: Daring photographer scales sky-high buildings to take stomach-churning shots of the Earth below
Meet the real-life sky walker - the photographer who risks his life scaling sky-high buildings to take incredible photos of the world below.
Russian student Marat Dupri, 19, bought a Canon camera 18 months ago and immediately decided to start taking shots of beautiful views.
He began climbing onto the roofs of houses to capture spectacular views from the air, before deciding to go to even greater heights.
Together with his fearless friends and models, he has sneaked past guards at some of Moscow's tallest structures - to produce incredible yet stomach-churning images.
Scared of heights? Russian student Marat Dupri doesn't seem to be, as he photographs amazing views from sky-high structures around
The incredible photos show the teens walking in the sky, as they perch hundreds of feet in the air on pylons, or walking on the edge of a high building with NO safety harnesses.
Marat said: ‘When I am on the roof I have a feeling that the whole world is by my feet.
‘All my problems and trouble are left somewhere down. The height exhilarates me. I am enjoying with my home town views. It gives me energy and fills with enthusiasm to make new and great shots.
‘I had always been interested in photography and a couple of years ago, I bought my first proper camera.
‘I wanted to try and get the most spectacular pictures I could - pictures like no-one else had taken before.
‘I began by taking pictures from my own roof, but soon I wanted to get bigger and better pictures.
Quick learner: Dupri only bought his Canon camera 18 months ago but seems to be getting into the swing of using it and finding artistic inspiration
‘So I went with my friend to the top of a 33 storey building. It was about 120 metres high and we went right out to the edge and I started taking pictures.
It was such a thrill, we couldn't wait to do it again.
I've taken a lot of the photos by sneaking past guards and getting access to structures illegally.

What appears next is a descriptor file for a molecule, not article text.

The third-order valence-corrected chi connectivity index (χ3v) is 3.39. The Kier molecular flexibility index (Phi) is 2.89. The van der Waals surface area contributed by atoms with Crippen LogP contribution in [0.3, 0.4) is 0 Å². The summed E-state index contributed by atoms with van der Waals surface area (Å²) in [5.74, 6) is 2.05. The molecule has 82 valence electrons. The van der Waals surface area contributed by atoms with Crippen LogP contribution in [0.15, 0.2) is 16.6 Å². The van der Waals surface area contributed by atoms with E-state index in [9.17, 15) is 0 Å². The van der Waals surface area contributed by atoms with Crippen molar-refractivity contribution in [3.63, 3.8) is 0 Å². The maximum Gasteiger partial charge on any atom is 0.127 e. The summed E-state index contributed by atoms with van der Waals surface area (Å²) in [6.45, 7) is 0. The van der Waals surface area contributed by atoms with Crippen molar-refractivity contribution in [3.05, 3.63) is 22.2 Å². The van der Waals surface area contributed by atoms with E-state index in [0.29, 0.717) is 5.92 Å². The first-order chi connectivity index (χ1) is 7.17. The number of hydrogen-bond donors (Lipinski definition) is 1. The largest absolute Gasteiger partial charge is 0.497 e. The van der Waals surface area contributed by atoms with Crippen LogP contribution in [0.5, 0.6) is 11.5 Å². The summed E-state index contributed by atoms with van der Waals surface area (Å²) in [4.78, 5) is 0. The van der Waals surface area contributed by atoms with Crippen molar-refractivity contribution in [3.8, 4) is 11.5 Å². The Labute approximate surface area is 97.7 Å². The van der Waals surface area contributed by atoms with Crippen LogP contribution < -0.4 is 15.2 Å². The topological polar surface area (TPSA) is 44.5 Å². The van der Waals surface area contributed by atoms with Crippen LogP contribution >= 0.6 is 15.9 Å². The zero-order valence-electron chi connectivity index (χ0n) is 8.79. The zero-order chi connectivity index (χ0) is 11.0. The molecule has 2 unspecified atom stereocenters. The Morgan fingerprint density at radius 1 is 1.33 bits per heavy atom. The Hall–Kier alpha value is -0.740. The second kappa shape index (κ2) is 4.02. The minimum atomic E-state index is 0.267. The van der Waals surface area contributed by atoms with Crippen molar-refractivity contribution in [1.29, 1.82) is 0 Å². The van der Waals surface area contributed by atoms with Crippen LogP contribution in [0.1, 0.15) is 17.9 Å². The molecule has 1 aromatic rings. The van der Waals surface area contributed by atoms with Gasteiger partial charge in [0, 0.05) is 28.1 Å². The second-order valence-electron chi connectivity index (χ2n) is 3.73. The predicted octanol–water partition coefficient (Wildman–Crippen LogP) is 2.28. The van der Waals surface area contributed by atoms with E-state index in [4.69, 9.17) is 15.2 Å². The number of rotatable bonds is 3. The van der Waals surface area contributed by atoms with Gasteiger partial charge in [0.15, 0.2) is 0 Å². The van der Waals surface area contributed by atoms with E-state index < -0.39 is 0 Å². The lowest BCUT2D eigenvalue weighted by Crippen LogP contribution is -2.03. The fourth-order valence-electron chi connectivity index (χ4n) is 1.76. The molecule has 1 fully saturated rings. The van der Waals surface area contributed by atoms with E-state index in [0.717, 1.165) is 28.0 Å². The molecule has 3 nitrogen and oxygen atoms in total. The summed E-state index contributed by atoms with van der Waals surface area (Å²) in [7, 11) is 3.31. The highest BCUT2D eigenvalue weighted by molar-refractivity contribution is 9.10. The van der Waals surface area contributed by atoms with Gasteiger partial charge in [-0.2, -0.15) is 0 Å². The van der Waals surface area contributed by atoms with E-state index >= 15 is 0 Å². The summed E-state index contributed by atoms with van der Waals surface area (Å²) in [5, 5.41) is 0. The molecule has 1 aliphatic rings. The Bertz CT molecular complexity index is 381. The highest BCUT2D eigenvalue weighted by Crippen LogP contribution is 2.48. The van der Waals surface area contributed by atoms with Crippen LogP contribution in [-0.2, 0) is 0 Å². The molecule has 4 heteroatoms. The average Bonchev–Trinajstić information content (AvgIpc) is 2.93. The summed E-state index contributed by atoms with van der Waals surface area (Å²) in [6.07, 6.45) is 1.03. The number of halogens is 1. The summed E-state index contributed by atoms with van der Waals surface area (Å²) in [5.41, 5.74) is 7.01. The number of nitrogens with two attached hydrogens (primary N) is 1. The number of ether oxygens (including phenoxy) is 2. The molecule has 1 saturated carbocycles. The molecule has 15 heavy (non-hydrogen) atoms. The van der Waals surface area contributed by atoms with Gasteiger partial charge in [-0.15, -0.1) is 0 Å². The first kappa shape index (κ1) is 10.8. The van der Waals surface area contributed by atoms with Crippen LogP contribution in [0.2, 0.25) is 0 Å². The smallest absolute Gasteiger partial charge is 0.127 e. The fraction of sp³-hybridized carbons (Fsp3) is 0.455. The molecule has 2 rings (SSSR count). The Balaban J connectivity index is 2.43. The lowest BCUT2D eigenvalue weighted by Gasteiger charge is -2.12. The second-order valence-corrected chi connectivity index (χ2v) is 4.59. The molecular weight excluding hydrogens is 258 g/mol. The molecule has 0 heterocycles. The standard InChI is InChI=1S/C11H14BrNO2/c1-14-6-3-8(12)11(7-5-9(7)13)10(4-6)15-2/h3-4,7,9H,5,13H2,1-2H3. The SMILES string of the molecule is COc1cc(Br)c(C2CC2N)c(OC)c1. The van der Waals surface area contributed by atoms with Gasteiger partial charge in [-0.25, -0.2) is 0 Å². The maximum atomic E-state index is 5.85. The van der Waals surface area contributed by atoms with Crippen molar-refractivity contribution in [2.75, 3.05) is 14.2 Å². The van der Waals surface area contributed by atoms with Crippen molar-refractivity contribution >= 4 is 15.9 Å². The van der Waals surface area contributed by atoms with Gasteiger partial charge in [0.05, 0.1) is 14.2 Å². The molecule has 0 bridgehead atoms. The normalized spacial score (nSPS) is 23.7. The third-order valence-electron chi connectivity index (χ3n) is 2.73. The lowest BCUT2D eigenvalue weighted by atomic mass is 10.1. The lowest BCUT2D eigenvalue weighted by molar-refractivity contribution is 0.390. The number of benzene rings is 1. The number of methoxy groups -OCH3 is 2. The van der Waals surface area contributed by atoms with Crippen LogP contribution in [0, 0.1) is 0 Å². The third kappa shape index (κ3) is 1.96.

But I think the risks are worth it to take such amazing pictures.
Marat's incredible pictures show several of his friends balancing on the very edge of beams hundreds of feet above the ground.
They are not attached to any safety harnesses and could plummet to earth at any time.
Desperate measures: Dupri says he has sneaked past guards to get access to structures illegally, but says it was worth every risk
One photo shows the teens scaling one of Russia's seven Soviet skyscrapers, using a ladder to scale the side of the building.
And another shows his friend perched at the side of a monument to Peter I, 215 metres in the air.
The teens even took photos on the top of the Moscow tower - one of the highest buildings in .
Marat added: ‘The building is 300 metres up in the air and it was really difficult to take photos because of the wind. I had to bend right over and just take a picture straight down.
‘That was the most dangerous photo I have taken, it was pretty scary.
‘I've also taken pictures from a 270 metre high radio mast that was still in use.
‘I got a huge adrenalin rush from taking the pictures, but I had a severe headache for several days after - I think it was from radiation.
‘It was worth it to get such amazing photos though.’
Higher and higher: The student says 'I began by taking pictures from my own roof, but soon I wanted to get bigger and better pictures'